Jan. 28 (Bloomberg) -- Takeda Pharmaceutical Co., whose best-selling diabetes drug Actos lost patent protection in August, rose to the highest level in more than four years after winning U.S. regulatory approval for a new treatment.
The Osaka, Japan-based company advanced 1.4 percent to 4,615 yen in Tokyo trading, the highest since December 2008. Japan’s Nikkei 225 Stock Average fell 0.9 percent.
Takeda and Furiex Pharmaceuticals Inc., its partner on the drug, received clearance from the Food and Drug Administration for alogliptin and two combinations of the treatment to use with diet and exercise for patients with Type 2 diabetes. “Alogliptin helps stimulate the release of insulin after a meal, which leads to better blood sugar control,” the FDA said Jan. 25.
“Investors hadn’t priced expectations for the new treatment in earnings and thought the stock wouldn’t fall if Takeda didn’t win approval,” said Ryoichi Urushihara, a Tokyo-based analyst at Nomura Holdings Inc. “Then, approval came in and boosted earnings expectations.”
The approval gives Takeda a new revenue source as cheaper generics erode earnings from Actos, its largest sales contributor and once the world’s biggest diabetes drug. Takeda, whose application for alogliptin was twice rejected by the FDA, has projected net income would fall to a 13-year low of 120 billion yen ($1.3 billion) in the 12 months through March 2015. The company said it plans to sell the medicines beginning in mid-2013.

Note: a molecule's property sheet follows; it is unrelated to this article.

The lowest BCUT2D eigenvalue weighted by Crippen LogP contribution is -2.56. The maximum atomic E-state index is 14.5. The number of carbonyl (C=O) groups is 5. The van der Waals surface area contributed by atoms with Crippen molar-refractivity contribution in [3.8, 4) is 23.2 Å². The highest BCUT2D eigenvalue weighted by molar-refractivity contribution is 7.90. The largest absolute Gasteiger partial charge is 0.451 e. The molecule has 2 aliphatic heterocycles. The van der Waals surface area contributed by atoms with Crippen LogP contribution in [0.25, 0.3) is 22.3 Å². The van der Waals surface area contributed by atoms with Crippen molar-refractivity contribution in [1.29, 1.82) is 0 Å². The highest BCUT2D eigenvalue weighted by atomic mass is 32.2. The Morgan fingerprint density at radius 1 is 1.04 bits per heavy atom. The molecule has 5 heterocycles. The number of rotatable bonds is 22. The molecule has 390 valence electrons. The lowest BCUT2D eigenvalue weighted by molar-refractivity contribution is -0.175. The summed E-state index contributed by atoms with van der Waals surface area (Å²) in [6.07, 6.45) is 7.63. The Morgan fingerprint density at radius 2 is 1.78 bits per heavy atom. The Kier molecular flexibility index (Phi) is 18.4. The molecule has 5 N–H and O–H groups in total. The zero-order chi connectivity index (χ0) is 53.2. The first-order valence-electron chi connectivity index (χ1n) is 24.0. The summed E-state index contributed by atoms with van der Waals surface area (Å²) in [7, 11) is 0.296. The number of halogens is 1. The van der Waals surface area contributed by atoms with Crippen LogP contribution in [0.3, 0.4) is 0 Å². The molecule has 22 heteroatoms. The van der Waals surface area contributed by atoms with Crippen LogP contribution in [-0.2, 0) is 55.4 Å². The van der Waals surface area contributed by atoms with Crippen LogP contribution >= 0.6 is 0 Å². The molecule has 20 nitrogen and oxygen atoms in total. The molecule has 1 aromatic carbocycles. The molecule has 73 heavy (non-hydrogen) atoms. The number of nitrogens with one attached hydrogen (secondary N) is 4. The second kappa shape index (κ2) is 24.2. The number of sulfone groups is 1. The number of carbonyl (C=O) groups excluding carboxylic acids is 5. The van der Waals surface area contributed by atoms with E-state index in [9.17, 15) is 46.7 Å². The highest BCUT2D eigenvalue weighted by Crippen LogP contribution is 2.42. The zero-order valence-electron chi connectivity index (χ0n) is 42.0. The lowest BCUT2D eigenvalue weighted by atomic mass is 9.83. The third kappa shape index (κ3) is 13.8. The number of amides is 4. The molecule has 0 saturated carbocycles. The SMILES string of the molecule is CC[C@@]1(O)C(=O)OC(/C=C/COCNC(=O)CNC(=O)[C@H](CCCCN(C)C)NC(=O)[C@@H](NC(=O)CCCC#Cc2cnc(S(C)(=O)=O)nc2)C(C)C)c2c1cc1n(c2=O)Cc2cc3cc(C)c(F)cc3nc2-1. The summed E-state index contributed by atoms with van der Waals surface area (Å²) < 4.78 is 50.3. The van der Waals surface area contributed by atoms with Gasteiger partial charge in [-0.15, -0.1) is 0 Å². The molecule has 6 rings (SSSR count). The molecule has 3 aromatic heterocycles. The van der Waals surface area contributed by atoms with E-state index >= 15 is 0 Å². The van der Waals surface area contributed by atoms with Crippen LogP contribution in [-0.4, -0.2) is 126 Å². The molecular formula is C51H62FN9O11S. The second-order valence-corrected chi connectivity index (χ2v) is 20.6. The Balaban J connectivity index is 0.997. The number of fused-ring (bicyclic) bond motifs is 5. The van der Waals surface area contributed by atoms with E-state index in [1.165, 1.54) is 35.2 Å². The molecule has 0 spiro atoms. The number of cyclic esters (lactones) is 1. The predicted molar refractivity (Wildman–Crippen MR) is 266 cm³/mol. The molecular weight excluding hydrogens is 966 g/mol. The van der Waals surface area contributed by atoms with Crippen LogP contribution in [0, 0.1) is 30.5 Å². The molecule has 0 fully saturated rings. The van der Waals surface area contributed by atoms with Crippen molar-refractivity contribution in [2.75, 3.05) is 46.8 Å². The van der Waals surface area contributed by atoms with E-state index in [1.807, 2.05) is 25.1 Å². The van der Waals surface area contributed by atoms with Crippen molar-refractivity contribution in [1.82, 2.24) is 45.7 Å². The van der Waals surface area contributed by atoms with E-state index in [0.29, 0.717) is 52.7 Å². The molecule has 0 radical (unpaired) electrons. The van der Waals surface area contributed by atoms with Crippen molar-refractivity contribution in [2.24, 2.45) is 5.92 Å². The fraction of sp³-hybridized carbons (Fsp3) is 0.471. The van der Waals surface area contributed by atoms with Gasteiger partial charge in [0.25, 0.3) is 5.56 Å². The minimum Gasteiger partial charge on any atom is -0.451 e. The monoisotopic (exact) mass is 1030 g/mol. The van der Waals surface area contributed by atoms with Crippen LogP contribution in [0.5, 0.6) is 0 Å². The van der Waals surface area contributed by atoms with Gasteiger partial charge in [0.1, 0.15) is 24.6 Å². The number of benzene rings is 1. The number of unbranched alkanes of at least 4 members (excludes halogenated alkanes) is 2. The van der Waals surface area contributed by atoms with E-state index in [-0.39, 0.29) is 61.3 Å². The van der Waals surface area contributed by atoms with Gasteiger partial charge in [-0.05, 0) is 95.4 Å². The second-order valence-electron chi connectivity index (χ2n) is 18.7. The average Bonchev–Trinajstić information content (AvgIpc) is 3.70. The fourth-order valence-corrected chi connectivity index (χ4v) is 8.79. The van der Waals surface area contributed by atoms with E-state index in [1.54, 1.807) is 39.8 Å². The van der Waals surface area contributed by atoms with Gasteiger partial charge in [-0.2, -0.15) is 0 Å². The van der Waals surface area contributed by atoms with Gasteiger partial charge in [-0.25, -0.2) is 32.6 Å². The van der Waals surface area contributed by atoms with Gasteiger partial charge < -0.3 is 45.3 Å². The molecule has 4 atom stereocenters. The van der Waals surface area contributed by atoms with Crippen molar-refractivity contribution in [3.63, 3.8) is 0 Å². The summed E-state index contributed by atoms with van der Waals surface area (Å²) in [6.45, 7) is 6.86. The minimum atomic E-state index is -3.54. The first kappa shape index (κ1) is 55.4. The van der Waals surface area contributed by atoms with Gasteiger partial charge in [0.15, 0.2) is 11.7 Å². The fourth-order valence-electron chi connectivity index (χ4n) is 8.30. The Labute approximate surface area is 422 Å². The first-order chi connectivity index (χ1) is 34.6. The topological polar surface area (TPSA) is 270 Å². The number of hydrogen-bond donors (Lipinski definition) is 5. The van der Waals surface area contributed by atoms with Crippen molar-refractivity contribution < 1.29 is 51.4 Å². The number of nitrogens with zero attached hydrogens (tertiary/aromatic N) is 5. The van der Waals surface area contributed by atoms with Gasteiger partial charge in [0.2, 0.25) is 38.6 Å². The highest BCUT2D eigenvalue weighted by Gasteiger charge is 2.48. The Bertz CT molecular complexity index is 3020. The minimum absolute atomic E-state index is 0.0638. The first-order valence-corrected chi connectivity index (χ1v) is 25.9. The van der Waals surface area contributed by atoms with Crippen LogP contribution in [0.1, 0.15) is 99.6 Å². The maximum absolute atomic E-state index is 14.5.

Today’s gain boosted Takeda’s climb this month to 20 percent, compared with a 4.1 percent advance for the Nikkei.
Actos sales peaked in the year ended March 2011 at $4.5 billion for Takeda and accounted for 27 percent of the company’s revenue at the time.
Alogliptin is in the same class of drugs as Merck & Co.’s Januvia, which generated $3.3 billion in 2011, and Bristol-Myers Squibb Co.’s Onglyza, which sold $473 million that year, according to data compiled by Bloomberg.
The first rejection of alogliptin came in June 2009, when the FDA said clinical data was insufficient based on new guidelines on diabetes treatments and cardiovascular risks released in December 2008. Takeda conducted additional studies for its resubmission. In April last year, the FDA asked for more information on the use of the medicine in other countries.
In the U.S., 25.8 million children and adults, or 8.3 percent of the population, have diabetes, including 7 million people who are undiagnosed, according to figures from the American Diabetes Association’s website.
Diabetes is caused by the body’s inability to use or produce the hormone insulin. It can lead to heart disease, kidney failure, blindness or amputations. Most diabetics have the Type 2 form linked to being overweight or inactive.
Alogliptin is approved in Japan and sold under the brand name of Nesina. The tablets will go by the same name in the U.S. The other products will be called Oseni and Kazano, Takeda said in the statement.
Furiex will receive a $25 million payment as a result of the approval as well as royalties based on U.S. sales, the Morrisville, North Carolina-based company said in a statement.
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